MUSIC AND THEATRE SKILLS WEEK FOR CHILDREN WITH DOWN SYNDROME In 2015, VBMT successfully launched its first pilot project with young people with Down Syndrome, called Action Songs. Action songs is a week long Music Theatre Summer Programme for Children with Down Syndrome from ages 8-12 at The Park Theatre, Finsbury Park, London. Using dramatic visual narratives and story telling participants composed new songs with supported related character movement in order to embed understanding and encourage fuller participation. Funded by The Dorcas Trust and Waitrose Community Giving Fund. There is a distinct lack of opportunity for children with Down Syndrome in this age range to be exposed to working with professionals of high standing within their fields and to participate in a summer school environment which is directed solely towards their specific learning needs and strengths. This is the first step in developing a three-year programme, which consistently works with this particular group to give them all-important early intervention of skills which can provide a foundation for confidence and self-esteem later in life. Skills learnt through shared team music and theatre performance are transferable and can be used to problem solve and integrate in other areas of life.
    A central aim of the skills week was to inspire confidence in the participants to independently find their communicative voice using professionally led music and theatre skills. In addition to the course leaders, there were guest professionals in the fields of music, theatre, dance, costume design and physical theatre. These included actress Michelle Collins, musician Matthew Gibson from the London Symphony Orchestra, Fiona Carey, Head of Vocal Studies at Chicken Shed Theatre Company. Working at The Park Theatre and at LSO St Lukes, two wonderful arts venues, was inspiring for the participants. Volunteers with an interest in developing their skills as professional trainers when doing arts related disability work were also present to help supervise the sessions and were mentored by the core team leaders. They were also taught basic Makaton signing which helped those participants with speech delay and hearing loss. The sessions were specifically customized for children between the ages of 8-12 who have Down Syndrome. The emphasis was on the process they undergo, rather than on performance.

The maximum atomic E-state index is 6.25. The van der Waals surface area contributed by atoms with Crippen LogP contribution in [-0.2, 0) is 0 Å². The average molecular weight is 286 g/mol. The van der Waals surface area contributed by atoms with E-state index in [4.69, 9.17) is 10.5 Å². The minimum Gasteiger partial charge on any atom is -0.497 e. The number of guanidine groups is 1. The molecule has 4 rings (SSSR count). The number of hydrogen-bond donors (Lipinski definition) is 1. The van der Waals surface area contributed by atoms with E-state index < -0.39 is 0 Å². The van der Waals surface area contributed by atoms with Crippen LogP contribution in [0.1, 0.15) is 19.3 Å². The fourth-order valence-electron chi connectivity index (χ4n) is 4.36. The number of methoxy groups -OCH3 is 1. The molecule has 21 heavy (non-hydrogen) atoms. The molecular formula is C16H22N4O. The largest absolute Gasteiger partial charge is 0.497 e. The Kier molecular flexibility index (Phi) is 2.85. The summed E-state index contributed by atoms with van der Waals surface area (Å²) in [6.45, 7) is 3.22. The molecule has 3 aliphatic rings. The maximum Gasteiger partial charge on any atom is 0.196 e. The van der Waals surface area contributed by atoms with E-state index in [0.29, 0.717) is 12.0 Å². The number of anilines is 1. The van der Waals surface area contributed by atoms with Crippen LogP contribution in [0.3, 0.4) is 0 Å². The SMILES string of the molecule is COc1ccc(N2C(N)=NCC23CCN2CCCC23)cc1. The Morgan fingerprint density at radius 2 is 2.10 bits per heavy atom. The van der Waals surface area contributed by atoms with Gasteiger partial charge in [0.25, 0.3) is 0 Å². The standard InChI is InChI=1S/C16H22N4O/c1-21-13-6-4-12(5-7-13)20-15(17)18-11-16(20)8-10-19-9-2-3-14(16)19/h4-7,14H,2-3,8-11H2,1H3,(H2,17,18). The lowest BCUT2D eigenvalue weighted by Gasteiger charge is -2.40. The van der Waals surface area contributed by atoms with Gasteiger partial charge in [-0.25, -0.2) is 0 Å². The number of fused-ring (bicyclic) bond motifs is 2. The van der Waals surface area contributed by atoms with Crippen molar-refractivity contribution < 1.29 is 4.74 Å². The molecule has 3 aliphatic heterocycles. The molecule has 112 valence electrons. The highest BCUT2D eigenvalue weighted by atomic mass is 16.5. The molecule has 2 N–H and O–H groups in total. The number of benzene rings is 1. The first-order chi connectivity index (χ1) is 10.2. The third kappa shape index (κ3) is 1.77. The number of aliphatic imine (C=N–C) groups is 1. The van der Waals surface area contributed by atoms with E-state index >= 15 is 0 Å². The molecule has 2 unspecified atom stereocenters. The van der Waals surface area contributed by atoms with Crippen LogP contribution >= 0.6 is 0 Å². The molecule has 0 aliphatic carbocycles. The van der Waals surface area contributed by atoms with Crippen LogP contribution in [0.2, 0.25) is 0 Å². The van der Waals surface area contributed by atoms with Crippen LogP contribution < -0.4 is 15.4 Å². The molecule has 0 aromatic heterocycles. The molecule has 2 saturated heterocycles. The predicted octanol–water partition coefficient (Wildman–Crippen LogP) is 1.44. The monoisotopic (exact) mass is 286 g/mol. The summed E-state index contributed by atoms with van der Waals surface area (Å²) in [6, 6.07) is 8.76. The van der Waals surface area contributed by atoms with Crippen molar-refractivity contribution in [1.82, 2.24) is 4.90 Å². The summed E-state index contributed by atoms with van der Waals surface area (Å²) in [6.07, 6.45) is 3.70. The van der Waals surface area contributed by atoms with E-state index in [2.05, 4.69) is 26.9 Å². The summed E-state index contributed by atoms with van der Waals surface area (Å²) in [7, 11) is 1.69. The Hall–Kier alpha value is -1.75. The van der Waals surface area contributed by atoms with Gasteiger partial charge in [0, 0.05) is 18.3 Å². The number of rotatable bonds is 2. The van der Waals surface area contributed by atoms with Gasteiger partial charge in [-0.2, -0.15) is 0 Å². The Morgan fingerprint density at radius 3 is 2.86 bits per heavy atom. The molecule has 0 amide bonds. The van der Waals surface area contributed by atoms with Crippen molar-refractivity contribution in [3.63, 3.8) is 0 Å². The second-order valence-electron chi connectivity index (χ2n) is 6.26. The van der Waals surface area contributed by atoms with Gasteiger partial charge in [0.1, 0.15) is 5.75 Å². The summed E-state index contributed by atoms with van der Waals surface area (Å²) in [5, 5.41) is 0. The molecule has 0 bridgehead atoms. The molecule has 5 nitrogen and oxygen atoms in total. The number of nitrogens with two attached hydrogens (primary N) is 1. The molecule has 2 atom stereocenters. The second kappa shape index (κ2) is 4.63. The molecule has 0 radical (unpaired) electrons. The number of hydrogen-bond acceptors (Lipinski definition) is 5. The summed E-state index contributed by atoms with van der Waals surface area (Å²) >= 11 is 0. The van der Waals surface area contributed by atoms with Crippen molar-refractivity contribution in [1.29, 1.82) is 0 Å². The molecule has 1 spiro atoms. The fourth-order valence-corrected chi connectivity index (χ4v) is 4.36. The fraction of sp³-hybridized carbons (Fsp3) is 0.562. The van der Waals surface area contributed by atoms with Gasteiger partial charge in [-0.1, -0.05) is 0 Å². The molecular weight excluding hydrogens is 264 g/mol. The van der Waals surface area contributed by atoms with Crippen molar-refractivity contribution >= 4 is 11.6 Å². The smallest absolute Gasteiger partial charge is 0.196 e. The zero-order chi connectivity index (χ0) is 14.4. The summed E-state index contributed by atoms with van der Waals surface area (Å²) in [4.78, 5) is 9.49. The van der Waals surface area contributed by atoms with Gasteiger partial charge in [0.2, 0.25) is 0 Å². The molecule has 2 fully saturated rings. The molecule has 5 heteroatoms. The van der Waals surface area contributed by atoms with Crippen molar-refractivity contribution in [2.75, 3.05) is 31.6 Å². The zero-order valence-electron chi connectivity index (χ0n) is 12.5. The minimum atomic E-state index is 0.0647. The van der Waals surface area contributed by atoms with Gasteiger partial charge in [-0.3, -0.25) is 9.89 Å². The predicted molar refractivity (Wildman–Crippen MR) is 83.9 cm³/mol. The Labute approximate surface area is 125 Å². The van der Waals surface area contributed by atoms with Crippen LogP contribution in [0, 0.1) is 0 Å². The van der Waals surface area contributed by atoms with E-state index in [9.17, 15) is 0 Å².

Over the course of a week participants developed a narrative based on a young boy and his journey in making choices to help him grow and develop in the rain forest. The children devised songs and narrative and began to explore the idea of character development through movement and collaborative music making and songwriting. They also designed their own costumes and explored speech related rhythmic pattern development. They shared their story with their parents and friends at The Park Theatre in an informal performance. An important feature of the project was, that participants had the opportunity to work at their own independent level and were encouraged to be part of the larger ensemble bringing with them their own particular skills and talents. Some of the children were better at movement, some better at drumming regular patterns and some are excellent writers. All have some form of cognitive and speech delay. An understanding of the implications this has on communication and learning is central to our work as a team.